Antitumor activity in vivo
The 30 rats were divided randomly into five groups. Group 1 was administered as the control. The other groups were induced BC models as previously described. After 8 weeks, groups 2–5 received intravesical instillation with the 0.1 mL PBS, 0.25 mg/0.1 mL mMWCNTs, 0.1 mg/0.1 mL EPI, and 0.1 mL mMWCNTs-EPI (containing 0.1 mg EPI and 0.25 mg mMWCNTs), respectively. They received intravesical instillation on a weekly basis six times. Groups 3 and 5 were maintained in the 3,200 G magnetic field (group 5 treatment is illustrated in Scheme 1, B and C). All rats were killed and subjected to necropsy (one in the mMWCNTs group was killed by an unintended anesthetic overdose). A tumor was defined as a lesion >0.5 mm in diameter.24 Tumor volume was calculated:
The 4 μm-thick bladder-tissue sections of all groups underwent immunohistochemical staining for BCL2, BAX, cleaved caspase 3, and immunofluorescence staining of Ki67. Negative control sections were incubated without the primary antibody. Digitized images were subsequently analyzed using Image-Pro Plus 6.0, and average optical density (integrated optical density/area) positive reactions used to evaluate the expression of BCL2, BAX, and cleaved caspase 3. The ratio of Ki67+ cells was analyzed with ImageJ software.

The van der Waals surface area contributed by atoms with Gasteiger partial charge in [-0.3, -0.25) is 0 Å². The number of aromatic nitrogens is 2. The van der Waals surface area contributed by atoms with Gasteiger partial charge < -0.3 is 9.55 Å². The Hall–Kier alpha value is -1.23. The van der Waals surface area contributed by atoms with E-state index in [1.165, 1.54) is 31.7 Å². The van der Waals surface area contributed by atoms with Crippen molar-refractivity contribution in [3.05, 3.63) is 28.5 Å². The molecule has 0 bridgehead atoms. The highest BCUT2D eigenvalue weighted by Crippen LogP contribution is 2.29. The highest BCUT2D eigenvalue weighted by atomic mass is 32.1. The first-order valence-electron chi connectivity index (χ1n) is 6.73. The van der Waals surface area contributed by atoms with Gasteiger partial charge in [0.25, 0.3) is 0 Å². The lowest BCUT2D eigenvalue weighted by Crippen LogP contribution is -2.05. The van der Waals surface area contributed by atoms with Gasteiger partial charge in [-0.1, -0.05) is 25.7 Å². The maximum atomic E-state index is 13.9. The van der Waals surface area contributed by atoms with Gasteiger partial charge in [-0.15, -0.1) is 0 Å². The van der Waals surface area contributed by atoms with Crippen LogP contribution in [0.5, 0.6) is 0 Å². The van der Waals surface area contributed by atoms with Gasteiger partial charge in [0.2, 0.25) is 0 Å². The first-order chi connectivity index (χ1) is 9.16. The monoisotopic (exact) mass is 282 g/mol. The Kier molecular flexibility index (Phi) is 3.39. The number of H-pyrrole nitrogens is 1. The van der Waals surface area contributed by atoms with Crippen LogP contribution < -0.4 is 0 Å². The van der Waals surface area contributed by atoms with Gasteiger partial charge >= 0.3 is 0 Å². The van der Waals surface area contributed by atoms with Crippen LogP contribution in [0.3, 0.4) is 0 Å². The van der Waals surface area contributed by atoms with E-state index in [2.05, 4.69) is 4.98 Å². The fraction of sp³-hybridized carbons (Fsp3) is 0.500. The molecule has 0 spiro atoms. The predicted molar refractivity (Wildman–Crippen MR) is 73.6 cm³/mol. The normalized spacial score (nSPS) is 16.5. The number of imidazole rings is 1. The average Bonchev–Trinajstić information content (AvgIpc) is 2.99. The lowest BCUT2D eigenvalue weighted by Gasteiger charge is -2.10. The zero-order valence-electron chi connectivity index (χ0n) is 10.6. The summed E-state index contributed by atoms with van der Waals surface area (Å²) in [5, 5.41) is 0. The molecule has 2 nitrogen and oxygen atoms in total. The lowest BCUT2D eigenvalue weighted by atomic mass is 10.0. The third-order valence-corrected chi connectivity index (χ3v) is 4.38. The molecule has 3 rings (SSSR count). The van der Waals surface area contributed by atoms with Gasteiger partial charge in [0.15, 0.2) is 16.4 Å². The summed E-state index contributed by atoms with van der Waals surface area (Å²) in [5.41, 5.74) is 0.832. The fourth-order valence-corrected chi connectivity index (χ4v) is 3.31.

All statistical analyses were conducted with SPSS 20.0 software. Data are expressed as mean ± SD for continuous variables. Continuous data were compared among the groups via one-way ANOVA. Tukey’s test was used to analyze multiple comparisons between groups. Two-tailed P<0.05 indicated statistical significance.